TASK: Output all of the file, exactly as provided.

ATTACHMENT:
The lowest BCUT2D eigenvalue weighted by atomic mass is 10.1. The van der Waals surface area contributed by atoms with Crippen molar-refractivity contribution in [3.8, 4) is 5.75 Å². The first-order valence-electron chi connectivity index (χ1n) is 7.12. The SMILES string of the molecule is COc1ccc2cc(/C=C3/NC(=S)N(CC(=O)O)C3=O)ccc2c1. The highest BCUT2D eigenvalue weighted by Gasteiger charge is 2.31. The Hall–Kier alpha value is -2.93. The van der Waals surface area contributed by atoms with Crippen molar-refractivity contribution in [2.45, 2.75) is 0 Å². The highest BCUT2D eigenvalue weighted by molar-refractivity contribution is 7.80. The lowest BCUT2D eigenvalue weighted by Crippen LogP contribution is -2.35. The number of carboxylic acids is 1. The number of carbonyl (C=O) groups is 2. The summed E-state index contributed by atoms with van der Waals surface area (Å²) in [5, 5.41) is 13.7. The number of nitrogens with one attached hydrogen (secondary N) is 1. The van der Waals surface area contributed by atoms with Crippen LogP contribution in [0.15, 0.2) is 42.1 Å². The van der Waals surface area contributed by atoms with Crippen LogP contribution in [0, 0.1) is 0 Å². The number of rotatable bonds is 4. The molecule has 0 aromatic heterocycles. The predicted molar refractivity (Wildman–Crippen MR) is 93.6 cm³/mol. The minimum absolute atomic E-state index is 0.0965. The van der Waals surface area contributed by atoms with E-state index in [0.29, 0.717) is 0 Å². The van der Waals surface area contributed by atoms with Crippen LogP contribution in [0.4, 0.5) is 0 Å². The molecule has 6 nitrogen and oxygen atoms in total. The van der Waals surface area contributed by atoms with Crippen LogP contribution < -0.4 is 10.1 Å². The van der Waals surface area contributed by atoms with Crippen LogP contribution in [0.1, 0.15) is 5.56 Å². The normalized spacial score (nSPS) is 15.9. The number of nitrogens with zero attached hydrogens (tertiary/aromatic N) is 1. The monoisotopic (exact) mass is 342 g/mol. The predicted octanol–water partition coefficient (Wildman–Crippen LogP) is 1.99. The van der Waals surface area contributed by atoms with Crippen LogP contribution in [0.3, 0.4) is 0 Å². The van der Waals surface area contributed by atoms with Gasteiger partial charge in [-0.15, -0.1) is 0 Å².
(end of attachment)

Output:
The lowest BCUT2D eigenvalue weighted by atomic mass is 10.1. The van der Waals surface area contributed by atoms with Crippen molar-refractivity contribution in [3.8, 4) is 5.75 Å². The first-order valence-electron chi connectivity index (χ1n) is 7.12. The SMILES string of the molecule is COc1ccc2cc(/C=C3/NC(=S)N(CC(=O)O)C3=O)ccc2c1. The highest BCUT2D eigenvalue weighted by Gasteiger charge is 2.31. The Hall–Kier alpha value is -2.93. The van der Waals surface area contributed by atoms with Crippen molar-refractivity contribution in [2.45, 2.75) is 0 Å². The highest BCUT2D eigenvalue weighted by molar-refractivity contribution is 7.80. The lowest BCUT2D eigenvalue weighted by Crippen LogP contribution is -2.35. The number of carboxylic acids is 1. The number of carbonyl (C=O) groups is 2. The summed E-state index contributed by atoms with van der Waals surface area (Å²) in [5, 5.41) is 13.7. The number of nitrogens with one attached hydrogen (secondary N) is 1. The van der Waals surface area contributed by atoms with Crippen LogP contribution in [0.15, 0.2) is 42.1 Å². The van der Waals surface area contributed by atoms with Crippen LogP contribution in [0, 0.1) is 0 Å². The number of rotatable bonds is 4. The molecule has 0 aromatic heterocycles. The predicted molar refractivity (Wildman–Crippen MR) is 93.6 cm³/mol. The minimum absolute atomic E-state index is 0.0965. The van der Waals surface area contributed by atoms with E-state index in [0.29, 0.717) is 0 Å². The van der Waals surface area contributed by atoms with Crippen LogP contribution in [0.4, 0.5) is 0 Å². The molecule has 6 nitrogen and oxygen atoms in total. The van der Waals surface area contributed by atoms with Crippen LogP contribution < -0.4 is 10.1 Å². The van der Waals surface area contributed by atoms with Crippen LogP contribution in [0.1, 0.15) is 5.56 Å². The normalized spacial score (nSPS) is 15.9. The number of nitrogens with zero attached hydrogens (tertiary/aromatic N) is 1. The monoisotopic (exact) mass is 342 g/mol. The predicted octanol–water partition coefficient (Wildman–Crippen LogP) is 1.99. The van der Waals surface area contributed by atoms with Crippen LogP contribution in [0.3, 0.4) is 0 Å². The van der Waals surface area contributed by atoms with Gasteiger partial charge in [-0.15, -0.1) is 0 Å².